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vendor granted his land bordering on the eastern line of this tract to the lessor of the plaintiff. The defendant entered without constructing a fence, and began to build a railroad. The plaintiff brought action to recover the value of a cow which had been killed owing to the defendant's failure to fence. Held, that the condition to fence is a covenant running with the land and that the plaintiff is entitled to recover. Indianapolis, etc., Co. v. Harbaugh, 78 N. E. Rep. 80 (Ind., App. Ct.).
Oral agreements will not be construed as covenants running with the land. Morss v. Boston, etc., Co., 2 Cush. (Mass.) 536. And an unsealed written contract to fence has been held to bind only the parties to it. Vandegrift v. Delaware R. R. Co., 2 Houst. (Del.) 287, But stipulations in deeds poll not signed by the grantees are held binding on future grantees. Post v. West Shore Ř. R. Co., 50 Hun (N. Y.) 301 ; contra, Pearson v. Bailey, 177 Mass. 318. And it is not fatal that the covenant is not mentioned in the deed, if it is part of the same transaction. Hills v. Miller, 3 Paige (N. Y.) 254. But in all these cases there was a grant from the covenantee to the covenantor, creating a privity of estate. Without privity of estate there can be no covenant running with the land. Hurd v. Curtis, 19 Pick. (Mass.) 459. In the present case there is neither a covenant in the true sense, since the writing was unsealed, nor has there been any conveyance between the covenantee and the covenantor so as to create privity of estate. It is difficult to perceive any grounds upon which to support the decision. Cf. Moxley v. New Jersey, etc., Co., 21 N. Y. Supp. 347
CRIMINAL LAW – TRIAL -- ABSENCE OF Accused THROUGH MISCONDUCT. – The defendant, indicted for a misdemeanor, when brought into court to plead so misconducted herself that it was impossible to take her plea. She was twice removed and informed that if she persisted in her misbehavior she would be tried in her absence. A plea of not guilty was entered for her in her absence. The jail surgeon, being summoned, said that the defendant was quite sane and capable of understanding the nature of the charge and proceedings against her. The defendant was then tried, convicted and sentenced in her absence. Held, that such procedure is valid. Rex v. Mary Browne, 70 J. P. 472 (Eng., Cent. Crim. Ct., Sept. 14, 1906).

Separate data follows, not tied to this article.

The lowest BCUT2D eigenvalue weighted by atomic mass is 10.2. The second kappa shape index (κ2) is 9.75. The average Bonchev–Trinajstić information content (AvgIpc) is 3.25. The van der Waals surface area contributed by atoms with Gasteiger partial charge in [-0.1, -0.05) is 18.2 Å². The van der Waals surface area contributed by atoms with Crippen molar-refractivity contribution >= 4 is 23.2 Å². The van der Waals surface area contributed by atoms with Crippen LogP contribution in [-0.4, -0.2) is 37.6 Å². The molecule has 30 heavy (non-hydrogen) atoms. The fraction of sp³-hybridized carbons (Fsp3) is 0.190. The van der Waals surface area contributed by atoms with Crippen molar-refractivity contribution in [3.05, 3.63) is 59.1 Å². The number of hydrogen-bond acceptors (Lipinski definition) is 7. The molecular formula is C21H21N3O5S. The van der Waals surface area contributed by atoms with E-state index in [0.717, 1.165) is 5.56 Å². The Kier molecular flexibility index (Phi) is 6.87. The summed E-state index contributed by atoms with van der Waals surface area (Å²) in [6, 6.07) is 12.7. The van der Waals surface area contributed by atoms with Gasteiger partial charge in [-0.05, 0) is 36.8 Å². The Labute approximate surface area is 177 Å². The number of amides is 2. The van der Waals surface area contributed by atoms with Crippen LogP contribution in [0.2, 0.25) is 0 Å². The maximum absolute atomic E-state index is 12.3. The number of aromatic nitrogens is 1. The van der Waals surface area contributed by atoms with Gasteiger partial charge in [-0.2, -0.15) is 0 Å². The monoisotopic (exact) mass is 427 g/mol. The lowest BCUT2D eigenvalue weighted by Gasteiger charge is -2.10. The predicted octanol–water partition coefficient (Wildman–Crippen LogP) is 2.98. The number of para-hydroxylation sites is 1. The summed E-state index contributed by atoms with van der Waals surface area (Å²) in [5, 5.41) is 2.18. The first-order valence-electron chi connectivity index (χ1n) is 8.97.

A defendant indicted for a misdemeanor punishable hy imprisonment, as in the principal case, is entitled to plead in person at his arraignment and to be present throughout his trial. Rose v. State, 20 Oh. St. 31 ; see Bishop, New Crim. PROCEDURE, $ 268. But if it is impossible for him to be brought into court because of insanity, or if he misbehave so as to stop proceedings, he loses his right to be present, and the arraignment and trial may be conducted in his absence. United States v. Davis, 6 Blatchf. (U. S.) 464. Though the principal case is sound on this latter point, it is objectionable because of the way in which the plea was entered. In cases where the defendant stands mute on arraignment, as did the defendant in the present case, the correct procedure at common law is for the court to empanel a jury to determine whether the accused stands mute through malice or by act of God. Reg. v. Israel, 2 Cox C. C. 263. If the former is found to be true, then, under the English Statute of 7 and 8 Geo. IV, c. 28, § 2, the judge may enter a plea of not guilty. The entering of such a plea before such a determination by the jury was clearly unwarranted.
DAMAGES — MEASURE OF DAMAGES Good Will. - The plaintiff sued the defendant for fraudulently inducing him to sell stock in an unlisted corporation at an inadequate price. Held, that the good will of the corporation is an element to be considered in estimating the damages, and that the value of such good will can fairly be estimated by multiplying the average annual net profits by a number of years suitable with reference to the particular business; the determination of such number of years to be submitted to the jury as a question of fact. Von Au v. Magenheimer, 100 N. Y. Supp. 659
This seems to be the first case to lay down any general rule for the valuation of good will. Cf. Mellersh v. Keen, 28 Beav. 453 ; Page v. Ratliffe, 75 L. T. R. 371. From one American case it seems a necessary inference that the good will of a
listed corporation is the difference between the amount actually invested and the market price of the stock. Adams Express Co. v. Kentucky, 166 U. S. 171. But this rule is not applicable to unlisted stock. The rule in the case at hand is equally useless. The jury being allowed to use as a multiplier any number of years not inconsistent with the character of the business, is in no better position than if simply instructed to assess the good will. A simple and definite rule would be to deduct from the net annual profits such proportion as might be a reasonable return on the capital invested, considering the nature of the business, and then capitalize the remaining profits at a rate of interest conformable to the risks of the business. However, since this is essentially a question of fact, it may be doubted whether the court should attempt to lay down any rule at all.